Susanna at her Bath by Francesco Hayez

Susanna at her Bath by Francesco Hayez (1850)

For an artist to have two favourite subjects for his paintings, biblical stories and female nudity, one would have thought combining the two would be somewhat difficult, if not risky.  However my featured artist today, the leading Romantic painter and portraitist of his time, Francesco Hayez, has, on a number of occasions, achieved that very thing.

Francesco Hayez was born in Venice in 1791.    He was the youngest of five sons.  His father was a French fisherman originally from Valenciennes and his mother, Chiara Torcella came from island of Murano, situated in the Venetian lagoon.  He was born into an impoverished household but fate took a hand in his life as Francesco was brought up in the household of his mother’s sister whose husband, Giovanni Binasco was a wealthy antiquarian and an avid art dealer and art collector.  It is more than likely that his uncle’s love for art transferred to his nephew, who in his childhood days developed a love of drawing.   Hayez’s uncle further developed Francesco’s love of art by gaining him a position as an apprentice in a studio of an art restorer.  His uncle then arranged for Francesco to study art under the tutelage of the Italian historical and allegorical painter, Francesco Maggiotto where he learnt about the Neo-Classical style of painting.  From the age of eleven to fifteen he studied the use of colour in classes run by the Bergamo painter, Lattanzio Querena, a skilful portraitist and copyist of 16th century Venetian paintings.

At the age of seventeen, Francesco Hayez was able to be enrolled at the Accademia di Belle Arti di Venezia where he studied under the historical and portrait painter, Teodoro Matteini.  It was whilst at the Academia that he won a painting competition, the prize being the chance to study for one year at one of the leading art establishments, Academia di San Luca in Rome.  Although his prize was for a one-year study period, Francesco Hayez, remained in the Italian capital for almost five years and spent much time studying the works of Raphael in the four Stanze di Raffaello (“Raphael’s rooms”) in the Vatican Palace.   He then moved on to Naples in order to fulfill a commission he had received from Joachim-Napoléon Murat, who at the time was the King of Naples, and brother-in-law to Napoleon Bonaparte.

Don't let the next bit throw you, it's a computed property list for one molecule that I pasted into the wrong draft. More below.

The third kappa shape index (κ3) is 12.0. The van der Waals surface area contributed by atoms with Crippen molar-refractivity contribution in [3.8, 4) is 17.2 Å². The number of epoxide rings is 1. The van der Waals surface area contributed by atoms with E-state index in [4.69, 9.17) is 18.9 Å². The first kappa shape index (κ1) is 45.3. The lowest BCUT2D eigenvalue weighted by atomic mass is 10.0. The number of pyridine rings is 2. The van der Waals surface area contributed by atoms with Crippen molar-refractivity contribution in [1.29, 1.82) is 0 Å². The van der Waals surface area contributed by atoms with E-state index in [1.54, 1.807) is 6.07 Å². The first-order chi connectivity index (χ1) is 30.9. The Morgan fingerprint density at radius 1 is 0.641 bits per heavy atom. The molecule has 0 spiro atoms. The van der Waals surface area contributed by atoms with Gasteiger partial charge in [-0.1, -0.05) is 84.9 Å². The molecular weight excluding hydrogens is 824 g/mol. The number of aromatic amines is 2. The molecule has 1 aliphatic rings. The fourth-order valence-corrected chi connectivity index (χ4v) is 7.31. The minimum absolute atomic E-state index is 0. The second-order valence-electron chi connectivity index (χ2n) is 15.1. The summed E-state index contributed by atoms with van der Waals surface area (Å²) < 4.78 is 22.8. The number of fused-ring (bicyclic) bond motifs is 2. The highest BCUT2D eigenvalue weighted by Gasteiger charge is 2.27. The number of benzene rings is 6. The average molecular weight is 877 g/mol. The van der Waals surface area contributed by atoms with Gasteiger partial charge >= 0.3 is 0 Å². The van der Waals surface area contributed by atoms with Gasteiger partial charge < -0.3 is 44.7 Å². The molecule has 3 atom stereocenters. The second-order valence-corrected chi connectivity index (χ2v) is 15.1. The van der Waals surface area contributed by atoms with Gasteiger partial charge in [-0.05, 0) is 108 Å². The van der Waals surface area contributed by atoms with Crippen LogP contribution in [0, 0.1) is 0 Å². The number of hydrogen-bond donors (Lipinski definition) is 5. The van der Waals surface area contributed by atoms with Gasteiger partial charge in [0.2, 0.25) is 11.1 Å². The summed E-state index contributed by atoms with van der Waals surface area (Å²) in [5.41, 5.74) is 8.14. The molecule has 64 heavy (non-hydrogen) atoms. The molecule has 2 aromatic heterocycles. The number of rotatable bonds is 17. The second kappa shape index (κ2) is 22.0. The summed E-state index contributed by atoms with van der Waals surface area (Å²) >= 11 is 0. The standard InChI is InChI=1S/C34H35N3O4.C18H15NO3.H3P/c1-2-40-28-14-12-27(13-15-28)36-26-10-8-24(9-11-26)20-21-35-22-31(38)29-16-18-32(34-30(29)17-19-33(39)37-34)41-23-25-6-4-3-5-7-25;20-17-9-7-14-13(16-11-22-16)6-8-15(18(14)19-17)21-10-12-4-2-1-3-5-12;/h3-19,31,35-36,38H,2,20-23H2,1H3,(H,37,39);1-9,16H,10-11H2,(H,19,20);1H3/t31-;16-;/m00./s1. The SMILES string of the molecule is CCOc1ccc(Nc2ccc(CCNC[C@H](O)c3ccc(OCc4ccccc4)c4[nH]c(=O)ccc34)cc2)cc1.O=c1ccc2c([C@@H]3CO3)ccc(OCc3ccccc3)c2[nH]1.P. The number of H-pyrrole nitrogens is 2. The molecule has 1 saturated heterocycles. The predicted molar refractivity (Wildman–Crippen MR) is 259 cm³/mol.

Hayez moved to Milan in 1823 when he was thirty two years of age.   He was appointed Professor of Painting at the Accademia di Brera and soon became part of the academic and aristocratic life of the city.  It was around this time that he concentrated his art work on history paintings and portraiture and regularly exhibited his works at the annual Brera exhibitions.  In the mid 1830s he attended the famous Salon, which became known as the Salotto Maffei, as it was hosted by Clara Maffei, a leading Milan society hostess of the time.  Salon was the name given to gatherings of people under the roof of an inspiring host, held partly to amuse one another and partly to refine taste and increase their knowledge of the participants through conversation.  Clara’s salon was always well attended by well-known writers, artists, scholars, musical composers such as Verdi and people who were pro-Risorgimento (the political and social movement that wanted all the different states of the Italian peninsular united into one single state of Italy).  Hayez received many commissions from the men in the forefront of the fight for Italian independence and unification, one of these was his good friend Teodoro Arese, who in Hayez’s 1828 painting, Count Francesco Teodoro Arese in Prison, he depicted Arese in chains as a reminder of Arese’s imprisonment in 1821, as a result of his struggle against the government.

The paintings of Hayez were often dominated by biblical themes but Hayez had also developed an interest in the history of his country and began to incorporate contemporary political and social figures in historical backgrounds.  The sense of patriotism which he depicted in his portraiture was always well received by his patrons.   In 1850 he was appointed the director of the Academy of Brera and it is the Pinacoteca di Brera (“Brera Art Gallery”) which now houses one of the most famous of Hayez paintings, The Kiss (see My Daily Art Display Jan 6th 2011).